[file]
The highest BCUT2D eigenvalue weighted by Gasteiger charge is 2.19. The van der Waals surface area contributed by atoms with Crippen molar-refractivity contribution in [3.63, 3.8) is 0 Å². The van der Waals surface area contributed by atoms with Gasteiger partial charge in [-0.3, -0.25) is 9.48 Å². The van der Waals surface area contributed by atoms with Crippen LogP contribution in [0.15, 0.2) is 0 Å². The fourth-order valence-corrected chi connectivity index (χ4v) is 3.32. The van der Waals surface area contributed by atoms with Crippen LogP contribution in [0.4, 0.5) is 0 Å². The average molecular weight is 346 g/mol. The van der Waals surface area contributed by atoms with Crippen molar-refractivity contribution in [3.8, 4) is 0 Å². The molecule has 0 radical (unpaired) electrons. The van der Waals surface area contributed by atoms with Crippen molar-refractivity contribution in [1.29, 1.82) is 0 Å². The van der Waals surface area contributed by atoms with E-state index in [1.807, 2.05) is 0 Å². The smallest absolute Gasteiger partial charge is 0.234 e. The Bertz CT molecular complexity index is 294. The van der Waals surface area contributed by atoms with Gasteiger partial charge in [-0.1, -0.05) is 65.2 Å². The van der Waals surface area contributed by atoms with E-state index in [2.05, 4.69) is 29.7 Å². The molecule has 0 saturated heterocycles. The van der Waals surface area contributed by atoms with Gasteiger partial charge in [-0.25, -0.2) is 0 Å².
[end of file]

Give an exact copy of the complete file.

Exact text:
The highest BCUT2D eigenvalue weighted by Gasteiger charge is 2.19. The van der Waals surface area contributed by atoms with Crippen molar-refractivity contribution in [3.63, 3.8) is 0 Å². The van der Waals surface area contributed by atoms with Gasteiger partial charge in [-0.3, -0.25) is 9.48 Å². The van der Waals surface area contributed by atoms with Crippen LogP contribution in [0.15, 0.2) is 0 Å². The fourth-order valence-corrected chi connectivity index (χ4v) is 3.32. The van der Waals surface area contributed by atoms with Crippen LogP contribution in [0.4, 0.5) is 0 Å². The average molecular weight is 346 g/mol. The van der Waals surface area contributed by atoms with Crippen molar-refractivity contribution in [3.8, 4) is 0 Å². The molecule has 0 radical (unpaired) electrons. The van der Waals surface area contributed by atoms with Crippen molar-refractivity contribution in [1.29, 1.82) is 0 Å². The van der Waals surface area contributed by atoms with E-state index in [1.807, 2.05) is 0 Å². The smallest absolute Gasteiger partial charge is 0.234 e. The Bertz CT molecular complexity index is 294. The van der Waals surface area contributed by atoms with Gasteiger partial charge in [-0.1, -0.05) is 65.2 Å². The van der Waals surface area contributed by atoms with E-state index in [2.05, 4.69) is 29.7 Å². The molecule has 0 saturated heterocycles. The van der Waals surface area contributed by atoms with Gasteiger partial charge in [-0.25, -0.2) is 0 Å².